1. Parallel Agile Concepts. - 2. Inside Parallel Agile. - 3. CodeBots: From Domain Model to Executable Architecture. - 4. Parallel Agile by Example: CarmaCam. - 5. Taking the Scream Out of Scrum. - 6. Test Early, Test Often.- 7. Managing Parallelism: Faster Delivery, Fewer Defects, Lower Cost. - 8. Large-Scale Parallel Development. - 9. Parallel Agile for Machine Learning. - Appendix A. The Scream Guide. - Appendix B. Architecture Blueprints.
From the beginning of software time, people have wondered why it isn’t possible to accelerate software projects by simply adding staff. This is sometimes known as the “nine women can’t make a baby in one month” problem. The most famous treatise declaring this to be impossible is Fred Brooks’ 1975 book The Mythical Man-Month, in which he declares that “adding more programmers to a late software project makes it later,” and indeed this has proven largely true over the decades.
Aided by a domain-driven code generator that quickly creates database and API code, Parallel Agile (PA) achieves significant schedule compression using parallelism: as many developers as necessary can independently and concurrently develop the scenarios from initial prototype through production code. Projects can scale by elastic staffing, rather than by stretching schedules for larger development efforts. Schedule compression with a large team of developers working in parallel is analogous to hardware acceleration of compute problems using parallel CPUs.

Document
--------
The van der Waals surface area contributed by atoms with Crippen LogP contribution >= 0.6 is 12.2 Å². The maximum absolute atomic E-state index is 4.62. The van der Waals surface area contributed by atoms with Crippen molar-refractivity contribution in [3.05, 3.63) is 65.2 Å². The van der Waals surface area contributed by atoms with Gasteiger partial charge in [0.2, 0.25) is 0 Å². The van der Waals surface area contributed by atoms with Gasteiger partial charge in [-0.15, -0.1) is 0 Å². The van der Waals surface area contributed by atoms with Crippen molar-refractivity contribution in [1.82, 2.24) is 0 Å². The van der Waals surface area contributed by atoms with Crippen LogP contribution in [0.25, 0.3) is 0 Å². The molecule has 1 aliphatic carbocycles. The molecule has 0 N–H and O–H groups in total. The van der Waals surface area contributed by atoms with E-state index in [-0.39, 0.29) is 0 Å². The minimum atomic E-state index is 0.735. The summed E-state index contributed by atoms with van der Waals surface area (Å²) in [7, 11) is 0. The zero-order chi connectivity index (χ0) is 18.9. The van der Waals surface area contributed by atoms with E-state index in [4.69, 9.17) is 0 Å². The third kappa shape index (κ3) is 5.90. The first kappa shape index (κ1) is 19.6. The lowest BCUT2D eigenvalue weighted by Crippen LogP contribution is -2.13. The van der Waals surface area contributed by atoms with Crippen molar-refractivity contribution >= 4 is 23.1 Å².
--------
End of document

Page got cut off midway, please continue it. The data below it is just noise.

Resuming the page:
PA has some similarities with and differences from other Agile approaches. Like most Agile methods, PA "gets to code early" and uses feedback from executable software to drive requirements and design. PA uses technical prototyping as a risk-mitigation strategy, to help sanity-check requirements for feasibility, and to evaluate different technical architectures and technologies.
Unlike many Agile methods, PA does not support "design by refactoring," and it doesn't drive designs from unit tests. Instead, PA uses a minimalist UML-based design approach (Agile/ICONIX) that starts out with a domain model to facilitate communication across the development team, and partitions the system along use case boundaries, which enables parallel development. Parallel Agile is fully compatible with the Incremental Commitment Spiral Model (ICSM), which involves concurrent effort of a systems engineering team, a development team, and a test team working alongside the developers.
The authors have been researching and refining the PA process for several years on multiple test projects that have involved over 200 developers. The book’s example project details the design of one of these test projects, a crowdsourced traffic safety system.